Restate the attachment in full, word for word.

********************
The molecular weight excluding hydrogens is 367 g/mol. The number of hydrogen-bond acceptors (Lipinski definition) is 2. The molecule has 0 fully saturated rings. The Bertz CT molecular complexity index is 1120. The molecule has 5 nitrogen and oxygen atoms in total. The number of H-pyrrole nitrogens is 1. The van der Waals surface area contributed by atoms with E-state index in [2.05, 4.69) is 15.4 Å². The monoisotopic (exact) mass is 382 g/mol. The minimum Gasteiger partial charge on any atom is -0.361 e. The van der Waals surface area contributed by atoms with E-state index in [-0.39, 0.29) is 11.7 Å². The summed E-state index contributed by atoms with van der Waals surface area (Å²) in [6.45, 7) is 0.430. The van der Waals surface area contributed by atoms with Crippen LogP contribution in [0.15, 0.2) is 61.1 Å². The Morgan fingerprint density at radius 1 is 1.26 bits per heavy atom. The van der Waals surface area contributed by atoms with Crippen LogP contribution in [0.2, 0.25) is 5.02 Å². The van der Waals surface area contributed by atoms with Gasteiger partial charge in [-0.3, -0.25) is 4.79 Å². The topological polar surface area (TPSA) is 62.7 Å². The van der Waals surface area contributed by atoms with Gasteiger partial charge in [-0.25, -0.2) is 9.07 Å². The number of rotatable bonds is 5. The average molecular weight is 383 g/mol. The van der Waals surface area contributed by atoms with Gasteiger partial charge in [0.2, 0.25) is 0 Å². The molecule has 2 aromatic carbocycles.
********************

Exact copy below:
The molecular weight excluding hydrogens is 367 g/mol. The number of hydrogen-bond acceptors (Lipinski definition) is 2. The molecule has 0 fully saturated rings. The Bertz CT molecular complexity index is 1120. The molecule has 5 nitrogen and oxygen atoms in total. The number of H-pyrrole nitrogens is 1. The van der Waals surface area contributed by atoms with E-state index in [2.05, 4.69) is 15.4 Å². The monoisotopic (exact) mass is 382 g/mol. The minimum Gasteiger partial charge on any atom is -0.361 e. The van der Waals surface area contributed by atoms with E-state index in [-0.39, 0.29) is 11.7 Å². The summed E-state index contributed by atoms with van der Waals surface area (Å²) in [6.45, 7) is 0.430. The van der Waals surface area contributed by atoms with Crippen LogP contribution in [0.15, 0.2) is 61.1 Å². The Morgan fingerprint density at radius 1 is 1.26 bits per heavy atom. The van der Waals surface area contributed by atoms with Crippen LogP contribution in [0.2, 0.25) is 5.02 Å². The van der Waals surface area contributed by atoms with Gasteiger partial charge in [-0.3, -0.25) is 4.79 Å². The topological polar surface area (TPSA) is 62.7 Å². The van der Waals surface area contributed by atoms with Gasteiger partial charge in [-0.25, -0.2) is 9.07 Å². The number of rotatable bonds is 5. The average molecular weight is 383 g/mol. The van der Waals surface area contributed by atoms with Gasteiger partial charge in [0.2, 0.25) is 0 Å². The molecule has 2 aromatic carbocycles.